• Advancements in AI are nearing a technological tipping point and are encroaching on areas once reserved for those requiring human creativity
  • Patentability of AI-created inventions, liability for infringement by AI, and patent subject-matter eligibility of AI technologies are the top three areas of patent law that will be disrupted by AI
  • First white paper released by the World Economic Forum Center for the Fourth Industrial Revolution’s Artificial Intelligence and Machine Learning project team with Baker McKenzie

AI is here and changing much of our world for good and has huge potential to do more for humanity. At the same time it presents certain challenges to existing legal frameworks. The patent system was designed to incentivize innovation by granting exclusive rights to inventors for a limited time in exchange for their inventions. But it was encoded into law when there were no computers.
With AI entering areas once reserved for human ingenuity, it is on a collision course with numerous facets of patent law. The white paper “Artificial Intelligence Collides with Patent Law," jointly produced by the World Economic Forum Center for the Fourth Industrial Revolution and Baker McKenzie, provides an overview of AI’s recent technological advancements, and explores the top patent law issues that will be impacted by AI.

US patent law has been able to weather the effects of previous technological changes, and has so far been able to achieve its main objective of enhancing social welfare through the promotion of innovation. But the anticipated disruptions from AI will be far more pervasive than those of previous technological changes, and AI will challenge the core legal standards that serve as safeguards of patent law. Insufficient preparation for the impending impact of AI could thus result in an outdated patent system that is no longer able to fulfil its intended functions.

“We are about to witness a collision between artificial intelligence and various aspects of patent law,” said Kay Firth-Butterfield, Head of Artificial Intelligence and Machine Learning at the World Economic Forum Center for the Fourth Industrial Revolution. “This technology is going to change the game for many sectors, and will impact numerous regulations and legal fields.”

“Intellectual property practitioners should be aware of these emerging patent law issues, and contribute to the much needed dialogue on how patent law should evolve to address such legal implications,” said Yoon Chae, Intellectual Property Associate at Baker McKenzie, and Fellow of the World Economic Forum Center for the Fourth Industrial Revolution. “For example, AI’s ability to ‘invent’ or to infringe patent claims could shift the legal standards that govern those issues.”

Key Advancements:

  • Popularity: The number of patents on AI technologies is rapidly rising across the globe.
  • Inventive Ability: AI is now able to generate inventive ideas and also help draft patent applications, encroaching on to territories that have historically required “human ingenuity.”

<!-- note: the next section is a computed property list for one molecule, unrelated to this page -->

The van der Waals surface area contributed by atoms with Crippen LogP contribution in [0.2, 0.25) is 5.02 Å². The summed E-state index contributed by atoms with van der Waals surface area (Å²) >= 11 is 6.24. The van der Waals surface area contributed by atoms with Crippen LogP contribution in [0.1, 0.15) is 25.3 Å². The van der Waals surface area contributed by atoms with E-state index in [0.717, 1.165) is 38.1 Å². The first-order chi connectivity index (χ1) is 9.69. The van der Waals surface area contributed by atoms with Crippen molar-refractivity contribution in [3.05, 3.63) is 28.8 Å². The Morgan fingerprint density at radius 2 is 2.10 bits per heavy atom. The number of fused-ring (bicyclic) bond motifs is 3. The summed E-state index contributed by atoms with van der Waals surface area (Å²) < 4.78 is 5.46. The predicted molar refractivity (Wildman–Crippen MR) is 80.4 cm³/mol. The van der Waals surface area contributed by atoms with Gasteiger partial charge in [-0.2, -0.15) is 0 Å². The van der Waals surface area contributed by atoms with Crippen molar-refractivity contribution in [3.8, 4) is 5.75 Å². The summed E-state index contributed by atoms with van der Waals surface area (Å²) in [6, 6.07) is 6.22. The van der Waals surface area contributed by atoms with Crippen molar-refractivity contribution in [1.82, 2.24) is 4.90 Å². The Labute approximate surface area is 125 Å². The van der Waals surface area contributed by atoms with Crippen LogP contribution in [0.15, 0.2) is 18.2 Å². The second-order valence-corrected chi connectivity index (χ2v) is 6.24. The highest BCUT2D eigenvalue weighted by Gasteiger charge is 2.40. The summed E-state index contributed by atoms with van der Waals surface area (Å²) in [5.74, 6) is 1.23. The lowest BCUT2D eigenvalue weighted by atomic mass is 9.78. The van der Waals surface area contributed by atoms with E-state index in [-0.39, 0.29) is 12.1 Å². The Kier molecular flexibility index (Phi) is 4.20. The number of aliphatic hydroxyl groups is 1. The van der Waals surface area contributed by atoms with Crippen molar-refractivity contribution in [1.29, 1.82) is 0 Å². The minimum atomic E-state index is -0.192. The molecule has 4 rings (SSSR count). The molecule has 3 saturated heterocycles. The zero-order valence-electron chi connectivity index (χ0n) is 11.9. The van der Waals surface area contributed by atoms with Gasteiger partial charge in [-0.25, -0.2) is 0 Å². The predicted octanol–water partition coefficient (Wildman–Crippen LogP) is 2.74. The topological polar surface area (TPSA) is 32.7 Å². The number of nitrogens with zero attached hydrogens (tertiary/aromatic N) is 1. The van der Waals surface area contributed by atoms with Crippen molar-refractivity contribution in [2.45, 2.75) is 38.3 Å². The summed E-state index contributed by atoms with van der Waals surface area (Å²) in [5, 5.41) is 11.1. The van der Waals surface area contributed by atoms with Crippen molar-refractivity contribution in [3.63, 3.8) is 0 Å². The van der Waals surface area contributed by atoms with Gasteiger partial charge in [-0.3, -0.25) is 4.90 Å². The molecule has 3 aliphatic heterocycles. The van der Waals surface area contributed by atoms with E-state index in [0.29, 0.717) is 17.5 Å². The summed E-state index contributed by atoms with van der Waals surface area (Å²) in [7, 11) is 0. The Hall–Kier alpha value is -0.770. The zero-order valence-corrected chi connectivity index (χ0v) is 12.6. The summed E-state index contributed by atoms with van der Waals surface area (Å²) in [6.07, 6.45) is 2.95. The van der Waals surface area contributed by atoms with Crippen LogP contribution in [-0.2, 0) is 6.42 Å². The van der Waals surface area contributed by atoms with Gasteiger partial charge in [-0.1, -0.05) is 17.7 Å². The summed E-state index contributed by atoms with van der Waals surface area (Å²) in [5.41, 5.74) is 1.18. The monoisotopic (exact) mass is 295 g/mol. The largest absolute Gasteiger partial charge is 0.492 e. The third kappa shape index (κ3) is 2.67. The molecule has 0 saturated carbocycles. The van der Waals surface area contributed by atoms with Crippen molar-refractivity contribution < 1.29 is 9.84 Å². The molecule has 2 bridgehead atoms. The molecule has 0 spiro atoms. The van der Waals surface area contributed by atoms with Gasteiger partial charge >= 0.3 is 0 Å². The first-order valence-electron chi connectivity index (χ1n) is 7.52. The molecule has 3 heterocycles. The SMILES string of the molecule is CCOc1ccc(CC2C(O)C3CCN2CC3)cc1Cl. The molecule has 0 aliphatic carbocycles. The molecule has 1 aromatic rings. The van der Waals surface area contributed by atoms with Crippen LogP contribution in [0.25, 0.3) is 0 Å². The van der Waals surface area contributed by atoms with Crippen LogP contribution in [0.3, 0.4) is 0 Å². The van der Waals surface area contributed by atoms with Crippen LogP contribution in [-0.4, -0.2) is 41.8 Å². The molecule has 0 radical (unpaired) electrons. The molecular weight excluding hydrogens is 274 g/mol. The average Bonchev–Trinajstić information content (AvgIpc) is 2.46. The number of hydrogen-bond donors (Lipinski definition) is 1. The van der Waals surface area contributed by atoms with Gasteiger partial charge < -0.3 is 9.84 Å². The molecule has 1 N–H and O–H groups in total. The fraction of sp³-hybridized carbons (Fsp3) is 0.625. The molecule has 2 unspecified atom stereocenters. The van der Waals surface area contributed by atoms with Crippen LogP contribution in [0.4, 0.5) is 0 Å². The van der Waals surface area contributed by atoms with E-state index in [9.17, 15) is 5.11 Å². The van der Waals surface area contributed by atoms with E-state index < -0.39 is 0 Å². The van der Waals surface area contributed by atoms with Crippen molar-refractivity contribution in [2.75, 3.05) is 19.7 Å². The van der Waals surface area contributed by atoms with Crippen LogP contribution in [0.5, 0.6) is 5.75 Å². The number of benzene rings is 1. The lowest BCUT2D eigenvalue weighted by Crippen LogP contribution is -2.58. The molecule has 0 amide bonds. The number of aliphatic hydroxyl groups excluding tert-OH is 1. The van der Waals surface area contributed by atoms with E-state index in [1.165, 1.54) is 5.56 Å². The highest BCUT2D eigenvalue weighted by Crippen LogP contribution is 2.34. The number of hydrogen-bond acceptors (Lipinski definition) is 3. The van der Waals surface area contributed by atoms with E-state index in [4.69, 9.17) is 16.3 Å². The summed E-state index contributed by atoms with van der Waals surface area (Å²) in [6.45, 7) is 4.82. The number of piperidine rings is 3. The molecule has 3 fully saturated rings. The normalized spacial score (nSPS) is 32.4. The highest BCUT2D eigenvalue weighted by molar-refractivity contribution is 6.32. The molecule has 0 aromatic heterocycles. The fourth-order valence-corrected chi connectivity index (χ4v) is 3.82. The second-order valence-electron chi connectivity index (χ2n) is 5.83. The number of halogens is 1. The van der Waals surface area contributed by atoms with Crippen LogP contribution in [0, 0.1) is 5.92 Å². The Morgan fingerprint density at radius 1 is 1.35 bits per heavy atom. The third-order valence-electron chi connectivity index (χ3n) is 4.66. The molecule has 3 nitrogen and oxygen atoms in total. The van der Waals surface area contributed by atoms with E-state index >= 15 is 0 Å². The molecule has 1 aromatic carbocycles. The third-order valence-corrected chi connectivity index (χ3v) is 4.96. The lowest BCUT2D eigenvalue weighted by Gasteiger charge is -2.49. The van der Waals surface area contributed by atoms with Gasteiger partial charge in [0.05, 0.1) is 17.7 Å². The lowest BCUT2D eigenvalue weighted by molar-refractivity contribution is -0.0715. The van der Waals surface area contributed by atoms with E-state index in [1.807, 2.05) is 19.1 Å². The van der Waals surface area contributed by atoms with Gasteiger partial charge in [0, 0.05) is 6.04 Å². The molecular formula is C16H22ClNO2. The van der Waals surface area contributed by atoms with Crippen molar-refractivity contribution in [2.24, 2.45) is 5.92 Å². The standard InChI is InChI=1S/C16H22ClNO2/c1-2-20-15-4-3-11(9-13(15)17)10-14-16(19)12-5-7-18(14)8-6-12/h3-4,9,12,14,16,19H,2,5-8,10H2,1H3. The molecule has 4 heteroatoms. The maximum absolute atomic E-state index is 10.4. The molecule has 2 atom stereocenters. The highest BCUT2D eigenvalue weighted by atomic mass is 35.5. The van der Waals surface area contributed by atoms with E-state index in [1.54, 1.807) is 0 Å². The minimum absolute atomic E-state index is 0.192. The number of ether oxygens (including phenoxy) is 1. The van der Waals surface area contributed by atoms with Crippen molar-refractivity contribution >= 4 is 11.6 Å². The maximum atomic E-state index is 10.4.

• Acceptance: More than half of US consumers predict a better future from AI.

 

Expected Disruptions:

  • Subject-Matter Eligibility: The legal standard on patentable subject matter became more stringent in 2014, creating tensions with patenting AI technologies. Given the innovative potential of AI technologies, there must be further discussions on whether the presently-heightened standard promotes—or stifles—innovation. To the extent any patent law adjustments are deemed necessary, there must be dialogues on how to implement those changes in ways that can maximize the social and ethical benefits.
  • Patentability & Inventorship: Although US patent law does not expressly require a particular threshold of human input in the invention process, it frames the questions of inventorship and patentability in terms of human creation. Now that AI is able to come up with inventive ideas, is there any need for the patentability standard to adjust to accommodate such AI “inventors”? In other words, should inventive ideas produced by AI be protected under patent law? If so, who should be awarded with inventorship? These questions must be explored while being cognizant of their effects on human innovation and social values.
  • Liability: Current US laws do not acknowledge patent infringement that is independent of human involvement. Given that most AIs now have the technological capacity to infringe patent claims, who should be held responsible for actions taken by AI? Should its developer or another person be held liable? Or are there other innovative ways of approaching liability?  

The white paper is the first released by the Artificial Intelligence and Machine Learning project at the World Economic Forum Center for the Fourth Industrial Revolution. It was co-written by Baker McKenzie, the only global law firm to partner with the Center. Baker McKenzie has a longstanding commitment to the Forum and to innovation in the legal industry. As one of the largest law firms in the world, Baker McKenzie launched its global innovation strategy in early 2017 and is actively exploring different models to foster innovation in the legal ecosytem, launching or partnering with innovation hubs in key regions.

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